Bell Witch

You'd have a difficult time finding a Middle Tennessee native who hasn't heard of the Bell Witch. This spirit hounded the Bell family, eventually running off Betsy Bell's fiance and killing the patriarch of the family!

John Bell was an affluent settler in rural Robertson County, TN. He owned a farm and had several children and slaves. In 1817 the Bell Witch made her first appearance. Many people linked the Bell Witch to a local eccentric named Kate Batts, whom many in Adams believed to be a witch. She was very strange in her manner. John Bell had some business dealings with her in which he sold her a slave. She then accused him of overcharging her interest and he was tried for this offense. Shortly thereafter, he was excommunicated from the Red River Baptist Church, and she claimed to have placed a curse on him.

Shortly thereafter, the haunting began. It began when John Bell saw a bizarre animal in his garden. He fired a shot at it, but it disappeared. The Bell children were also seeing strange animals in the woods near their home. The Bell household began to experience loud noises such as the rattling of windows, and the house shook. At first they believed they were earthquakes, but when no one else reported these strange occurrences, this theory was put to rest.

John Bell was a private man, and so he decided to keep these occurrences a secret. He was also ostracized by some in the community stemming from his expulsion from church. Many people might think that God was "gunning for him," and thus make his situation in the community worse. However, about one year after the noises began, John Bell became ill. At this point he was forced to tell his friend James Johnson about the problem. Johnson and his wife agreed to stay at the Bell house for a night, and they too reported the same things the Bells had experienced.

It was only a matter of time before word got around Adams about the situation on the Bell farm. People came from miles around to investigate and almost all reported mysterious circumstances. Even future President Andrew Jackson came to investigate. He was later quoted as saying "I would rather fight the entire English Army then to have to face the Bell Witch again." It wasn't long before the witch began to talk. Once she started, she never stopped. She would state how much she hated John Bell, and even threatened to kill him. She was also mean to John's daughter Betsy, who was seeing a local man named Joshua Gardner. She tormented Betsy, but also did nice things for her at times too, such as bring fruit from the Caribbean, which had never been seen before in rural Adams. It was as if she actual cared from Betsy, but abused her only to prevent her from marrying Joshua for Betsy's own protection. She never said why she did not want them to marry, but she said she had good reason.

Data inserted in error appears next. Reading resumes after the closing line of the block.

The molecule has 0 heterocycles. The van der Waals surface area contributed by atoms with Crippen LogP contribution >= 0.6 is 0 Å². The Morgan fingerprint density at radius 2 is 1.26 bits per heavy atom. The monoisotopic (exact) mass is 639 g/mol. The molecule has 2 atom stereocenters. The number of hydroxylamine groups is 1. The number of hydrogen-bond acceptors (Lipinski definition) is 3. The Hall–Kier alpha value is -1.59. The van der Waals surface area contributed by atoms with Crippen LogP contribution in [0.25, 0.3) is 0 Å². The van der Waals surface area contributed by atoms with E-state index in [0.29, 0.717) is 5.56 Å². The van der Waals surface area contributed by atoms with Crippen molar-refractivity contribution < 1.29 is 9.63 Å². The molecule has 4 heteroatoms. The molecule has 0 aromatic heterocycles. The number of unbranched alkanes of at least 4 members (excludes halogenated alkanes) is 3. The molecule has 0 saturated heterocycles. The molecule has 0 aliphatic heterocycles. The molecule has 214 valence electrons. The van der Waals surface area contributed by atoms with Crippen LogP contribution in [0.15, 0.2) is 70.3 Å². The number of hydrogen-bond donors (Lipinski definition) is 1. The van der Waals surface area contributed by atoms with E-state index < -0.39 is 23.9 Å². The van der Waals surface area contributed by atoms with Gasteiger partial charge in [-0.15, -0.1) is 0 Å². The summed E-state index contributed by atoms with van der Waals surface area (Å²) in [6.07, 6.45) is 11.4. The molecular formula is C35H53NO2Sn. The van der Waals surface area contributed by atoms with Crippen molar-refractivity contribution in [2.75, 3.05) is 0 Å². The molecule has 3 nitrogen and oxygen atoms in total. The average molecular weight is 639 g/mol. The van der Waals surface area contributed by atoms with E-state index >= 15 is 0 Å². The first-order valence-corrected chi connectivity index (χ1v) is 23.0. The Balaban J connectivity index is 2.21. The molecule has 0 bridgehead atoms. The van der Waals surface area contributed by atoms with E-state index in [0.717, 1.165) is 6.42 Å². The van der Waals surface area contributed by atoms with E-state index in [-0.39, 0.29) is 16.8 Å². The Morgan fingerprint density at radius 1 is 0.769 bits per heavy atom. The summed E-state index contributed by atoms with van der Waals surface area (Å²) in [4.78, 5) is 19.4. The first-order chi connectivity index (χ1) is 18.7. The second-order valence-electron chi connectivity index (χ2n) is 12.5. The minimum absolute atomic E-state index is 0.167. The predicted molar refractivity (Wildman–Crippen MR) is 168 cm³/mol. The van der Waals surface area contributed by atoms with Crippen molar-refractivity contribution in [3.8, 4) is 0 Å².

Betsy Bell was finally forced to break off her engagement to Joshua. She did this on the banks of the Red River, a haunt of the Witch. The Witch was overjoyed by this news. Betsy would eventually marry her former teacher Richard Powell, who had fallen in love with her when she was his student and wanted to marry her when she got old enough. He was about ten years her senior and many say he was a student of the occult.

In 1820 the Bell Witch made good on her threats to kill John Bell. On December 20, John Bell became sick after ingesting a strange liquid. When some of the liquid was given to a cat, the cat died almost immediately. The witch bragged about her deed, saying that she was glad to have done it, and sang loud, obscene songs at John's funeral.

Despite the cruelty the witch bestowed on John Bell, she was actually nice to his wife. She had a deep admiration of her, and treated her well. She also respected John Bell, Jr., who told her in no uncertain terms how he felt about her. This earned him her respect, and she did not torment him.

The Witch left the home in 1821, saying she would return again in seven years. True to her word, she did, but this time she did little to torment anyone. She only stayed a short amount of time before leaving again, stating she would return again in 107 years (1935). Did she return? No one knows. Some people believe she never left Adams at all, and is still there today. Indeed, there are many strange things that occur in the town even today.

Everyone who visited the Bell farm agreed that something "wasn't right" about it. Given the testimony of such reliable witnesses, such as doctors, preachers and even Andrew Jackson, evidence does seem to indicate something was wrong in Adams. What was it? Your guess is as good as mine!

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©2002-2005 John Norris Brown. Part of John Norris